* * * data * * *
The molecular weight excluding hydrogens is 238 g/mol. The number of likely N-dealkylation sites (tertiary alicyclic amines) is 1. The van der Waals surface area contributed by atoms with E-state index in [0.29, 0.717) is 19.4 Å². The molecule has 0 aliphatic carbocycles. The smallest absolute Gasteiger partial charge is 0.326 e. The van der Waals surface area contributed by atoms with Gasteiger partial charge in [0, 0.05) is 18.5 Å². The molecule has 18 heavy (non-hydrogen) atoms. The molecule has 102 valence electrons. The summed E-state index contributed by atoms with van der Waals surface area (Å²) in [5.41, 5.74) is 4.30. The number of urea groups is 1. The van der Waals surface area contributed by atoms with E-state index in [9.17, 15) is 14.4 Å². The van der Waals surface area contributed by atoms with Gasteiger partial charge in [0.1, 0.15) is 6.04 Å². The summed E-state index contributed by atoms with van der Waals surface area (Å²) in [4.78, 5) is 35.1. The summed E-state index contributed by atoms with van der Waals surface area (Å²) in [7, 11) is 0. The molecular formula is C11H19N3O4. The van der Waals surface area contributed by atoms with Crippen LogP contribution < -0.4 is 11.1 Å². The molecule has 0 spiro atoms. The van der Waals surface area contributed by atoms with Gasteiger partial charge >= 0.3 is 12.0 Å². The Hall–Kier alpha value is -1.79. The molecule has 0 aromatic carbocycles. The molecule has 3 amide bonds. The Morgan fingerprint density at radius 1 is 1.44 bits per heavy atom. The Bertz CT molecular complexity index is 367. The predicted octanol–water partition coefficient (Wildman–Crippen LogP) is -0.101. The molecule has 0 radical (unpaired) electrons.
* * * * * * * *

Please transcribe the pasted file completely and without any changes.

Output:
The molecular weight excluding hydrogens is 238 g/mol. The number of likely N-dealkylation sites (tertiary alicyclic amines) is 1. The van der Waals surface area contributed by atoms with E-state index in [0.29, 0.717) is 19.4 Å². The molecule has 0 aliphatic carbocycles. The smallest absolute Gasteiger partial charge is 0.326 e. The van der Waals surface area contributed by atoms with Gasteiger partial charge in [0, 0.05) is 18.5 Å². The molecule has 18 heavy (non-hydrogen) atoms. The molecule has 102 valence electrons. The summed E-state index contributed by atoms with van der Waals surface area (Å²) in [5.41, 5.74) is 4.30. The number of urea groups is 1. The van der Waals surface area contributed by atoms with E-state index in [9.17, 15) is 14.4 Å². The van der Waals surface area contributed by atoms with Gasteiger partial charge in [0.1, 0.15) is 6.04 Å². The summed E-state index contributed by atoms with van der Waals surface area (Å²) in [4.78, 5) is 35.1. The summed E-state index contributed by atoms with van der Waals surface area (Å²) in [7, 11) is 0. The molecular formula is C11H19N3O4. The van der Waals surface area contributed by atoms with Crippen LogP contribution < -0.4 is 11.1 Å². The molecule has 0 spiro atoms. The van der Waals surface area contributed by atoms with Gasteiger partial charge >= 0.3 is 12.0 Å². The Hall–Kier alpha value is -1.79. The molecule has 0 aromatic carbocycles. The molecule has 3 amide bonds. The Morgan fingerprint density at radius 1 is 1.44 bits per heavy atom. The Bertz CT molecular complexity index is 367. The predicted octanol–water partition coefficient (Wildman–Crippen LogP) is -0.101. The molecule has 0 radical (unpaired) electrons.